There was ultimately nothing terribly magic about the cup defeat to Sheffield United on Saturday. We did OK, they did a bit better. It was fine.
There is the novelty of your opponents and the sudden death of the game. The prospect of playing a big team, although the chances of drawing one remains remote at the best of times. Often the FA Cup is a case of looking beyond the immediate; not who we're playing at the time. Let's beat this lot and draw Manchester United, let's beat this lot and make the final, and so on. There's the weirdly fatalistic nature of supporting a team in a cup game; we all know that misery of defeat is all but inevitable, yet we still get excited the prospect.
There is a different atmosphere in the ground; the home fans act like an away crowd; relentlessly supportive in the face of a formidable and common foe rather than irritable and agitated at every wayward pass. I was sat in a different place, in line with the 10 metre line of the rugby pitch, among different people, giving me a different experience. I enjoyed the novelty. It did feel like something special.
It doesn't seem unreasonable to assume that the unusual nature of the game might have an impact on the referee. Everyone in a football ground is acting like on impulse. Fans, players, managers. It seems unlikely that referees stay in a zen like state for 90 minutes whilst all around are losing their heads. They're not Jedi Knights.
In a cup game, where there are two teams with different skills levels and styles; whether that's real or perceived, the referee has a challenge on his hands. Is the lower league defender more likely to be a clumsy oaf? Will the striker from a higher league be able to read the line better, will the higher league defender be able to time their tackle more effectively, and so on. The requirement to interpret what he sees is much higher. It's harder than the league, where the two teams are broadly of the same skill level.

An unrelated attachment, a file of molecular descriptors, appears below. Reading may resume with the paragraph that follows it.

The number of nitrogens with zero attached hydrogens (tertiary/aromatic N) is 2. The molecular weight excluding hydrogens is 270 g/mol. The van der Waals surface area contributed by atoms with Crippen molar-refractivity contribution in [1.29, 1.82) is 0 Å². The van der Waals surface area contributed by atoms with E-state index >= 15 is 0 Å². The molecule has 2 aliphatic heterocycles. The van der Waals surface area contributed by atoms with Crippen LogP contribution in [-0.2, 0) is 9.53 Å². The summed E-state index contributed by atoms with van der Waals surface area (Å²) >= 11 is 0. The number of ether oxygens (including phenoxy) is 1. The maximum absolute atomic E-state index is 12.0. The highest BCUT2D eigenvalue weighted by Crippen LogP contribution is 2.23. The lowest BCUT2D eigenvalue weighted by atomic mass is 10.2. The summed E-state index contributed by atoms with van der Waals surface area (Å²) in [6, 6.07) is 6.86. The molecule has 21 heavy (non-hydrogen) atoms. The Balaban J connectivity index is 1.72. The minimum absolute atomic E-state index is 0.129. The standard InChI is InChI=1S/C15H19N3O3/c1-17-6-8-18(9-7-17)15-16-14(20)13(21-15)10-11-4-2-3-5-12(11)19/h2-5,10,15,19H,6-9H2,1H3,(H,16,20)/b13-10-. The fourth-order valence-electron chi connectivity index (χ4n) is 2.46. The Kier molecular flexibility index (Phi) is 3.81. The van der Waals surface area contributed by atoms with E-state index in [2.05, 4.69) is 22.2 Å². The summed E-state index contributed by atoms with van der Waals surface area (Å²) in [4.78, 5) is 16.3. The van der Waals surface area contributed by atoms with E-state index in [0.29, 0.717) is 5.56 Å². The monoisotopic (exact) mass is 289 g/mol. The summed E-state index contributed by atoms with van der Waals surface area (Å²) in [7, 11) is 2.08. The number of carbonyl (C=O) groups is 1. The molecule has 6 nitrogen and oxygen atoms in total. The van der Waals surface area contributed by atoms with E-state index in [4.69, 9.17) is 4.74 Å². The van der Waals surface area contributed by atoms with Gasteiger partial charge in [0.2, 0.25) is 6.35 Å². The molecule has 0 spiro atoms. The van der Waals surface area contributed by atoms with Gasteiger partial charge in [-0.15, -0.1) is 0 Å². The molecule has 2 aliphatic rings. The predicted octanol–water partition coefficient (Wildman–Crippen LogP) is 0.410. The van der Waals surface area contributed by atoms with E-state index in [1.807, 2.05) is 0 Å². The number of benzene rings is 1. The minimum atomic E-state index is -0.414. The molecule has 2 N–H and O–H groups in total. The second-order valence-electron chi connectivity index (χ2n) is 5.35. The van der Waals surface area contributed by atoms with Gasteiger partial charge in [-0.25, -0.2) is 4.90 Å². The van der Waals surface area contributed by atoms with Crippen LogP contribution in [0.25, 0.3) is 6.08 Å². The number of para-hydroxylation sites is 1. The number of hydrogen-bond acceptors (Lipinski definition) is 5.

I don't think that the referee ultimately affected the result on Saturday, but he did make a right meal of the game. The free-kick decision against Jake Wright for the first goal looked pretty straight forward to me. I was in line with it and I thought the referee got it right. However, thereafter, he suffocated the game with his decision making. Not least treating us like children bullying the clever kids.
The score was unfair, but the result was a reflection of precisely what the tie was about - an OK 2nd division team beaten by an OK 1st Division team. Their collection of low profile ex-Premier League players was evidence that they're talking about a team with greater resources than ours. They say in the cup that anyone can beat anyone else on their day. That would be true if there was any evidence, however shocks are becoming less frequent and less remarkable, so in the main results go with form.
I struggle to get excited by Sheffield United, they fall into a category of teams which are, apparently, both 'big' and at the same time perpetually unsuccessful. I have no reference points to like or hate them. They just seem to drift around somewhere between the lower reaches of the Premier League (although that's looking an increasingly distant prospect) and, as they are now, League 1.
We looked OK considering what we had to deal with. Justin Richards, like Josh Parker last week looked like spare parts in the team. No fault of theirs, Constable is a pretty dependable part of the unit; it'll take time to understand the system. Time, of course, is something that Richards hasn't got, so presumably he'll just need to focus on running around and hoping that he ends up in the right place at the right time. He did that with a reasonable amount of success, with the one clear opportunity he should have put away. He's basically here for the two league games; we shouldn't expect much.
But, in the end it all went to form, they had enough in the margins - good, fit players - to ease their way to the win. Danny Wilson made sure they played it cool and professional and allowed the victory to come. In those cases, where everything goes to form, there's not much you can do.
For all its special appeal, which I fully subscribe to, there are times when the FA Cup leaves you underwhelmed; not angry or frustrated, certainly not elated, it leaves you feeling like, well, if you're going to lose a game, then it might as well be this one.